As the United States Environmental Protection Agency (EPA) has been working to finalize renewable fuel volumes for 2020 and 2021, and rulemaking begins to take shape for the future of the Renewable Fuel Standard (RFS) program, now is a good time to clarify some of the confusing—yet fundamental—aspects of the U.S. renewable fuels program. With that in mind, here is an introduction to the RFS.
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What is the RFS?
The RFS is a federal program administered by the EPA that requires refiners and importers of gasoline or diesel to meet specified renewable fuel quotas. The refiners and importers are known as obligated parties. The RFS is designed to reduce greenhouse gas emissions (GHGs) by lowering the total quantity of petroleum-based fuel introduced into the marketplace.
What is a renewable volume obligation (RVO)?
An RVO is the amount of renewable fuel the EPA requires refiners and importers to blend into petroleum fuels. The EPA is supposed to finalize blending requirements for each compliance year by November 30th of the preceding year. The volume the EPA requires from each obligated party is based on a percentage of the company’s petroleum product sales. Obligated parties actually have two ways to meet their RVO requirement: they may blend their fuel with the amount of biofuel set by the EPA, or they may buy blending credits known as Renewable Identification Numbers (RINs).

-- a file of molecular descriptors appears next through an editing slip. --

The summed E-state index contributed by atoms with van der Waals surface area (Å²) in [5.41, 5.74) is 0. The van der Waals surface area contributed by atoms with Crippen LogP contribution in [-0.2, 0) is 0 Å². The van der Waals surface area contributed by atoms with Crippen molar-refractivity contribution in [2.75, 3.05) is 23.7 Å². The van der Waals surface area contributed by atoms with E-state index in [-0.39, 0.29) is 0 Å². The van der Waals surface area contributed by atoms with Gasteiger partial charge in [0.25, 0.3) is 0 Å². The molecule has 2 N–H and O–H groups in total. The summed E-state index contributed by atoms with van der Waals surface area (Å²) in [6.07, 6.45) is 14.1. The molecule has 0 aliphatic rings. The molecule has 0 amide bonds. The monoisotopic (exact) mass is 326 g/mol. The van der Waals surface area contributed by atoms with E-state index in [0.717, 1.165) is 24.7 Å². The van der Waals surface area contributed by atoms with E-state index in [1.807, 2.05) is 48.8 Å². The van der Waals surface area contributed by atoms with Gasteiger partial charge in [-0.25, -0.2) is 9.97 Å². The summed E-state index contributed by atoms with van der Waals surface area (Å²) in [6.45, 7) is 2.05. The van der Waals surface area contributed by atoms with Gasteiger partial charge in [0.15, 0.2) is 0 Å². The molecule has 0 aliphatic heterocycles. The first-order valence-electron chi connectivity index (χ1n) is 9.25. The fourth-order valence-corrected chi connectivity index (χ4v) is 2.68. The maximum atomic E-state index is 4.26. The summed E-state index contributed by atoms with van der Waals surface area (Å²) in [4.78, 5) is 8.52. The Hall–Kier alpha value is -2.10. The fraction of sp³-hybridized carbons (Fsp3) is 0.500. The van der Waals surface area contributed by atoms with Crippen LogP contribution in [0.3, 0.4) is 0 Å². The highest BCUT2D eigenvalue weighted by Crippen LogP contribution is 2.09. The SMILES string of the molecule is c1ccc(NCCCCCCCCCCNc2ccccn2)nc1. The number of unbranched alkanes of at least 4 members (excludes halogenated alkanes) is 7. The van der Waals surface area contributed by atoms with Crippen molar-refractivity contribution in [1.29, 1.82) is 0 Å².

How do RINs work?
Refiners and importers turn RINs in to the EPA to demonstrate they have met their RVO. Every gallon of renewable fuel that is produced in or imported into the U.S. is assigned an alphanumeric code known as a RIN. The RIN remains associated to the gallon of renewable fuel until it is blended into the petroleum fuel. When blending is completed, the RIN becomes a tradeable commodity. Obligated parties who blend more than their required volume of renewable fuel will have extra RINs they may sell to other parties, including companies that didn’t meet their RVO.
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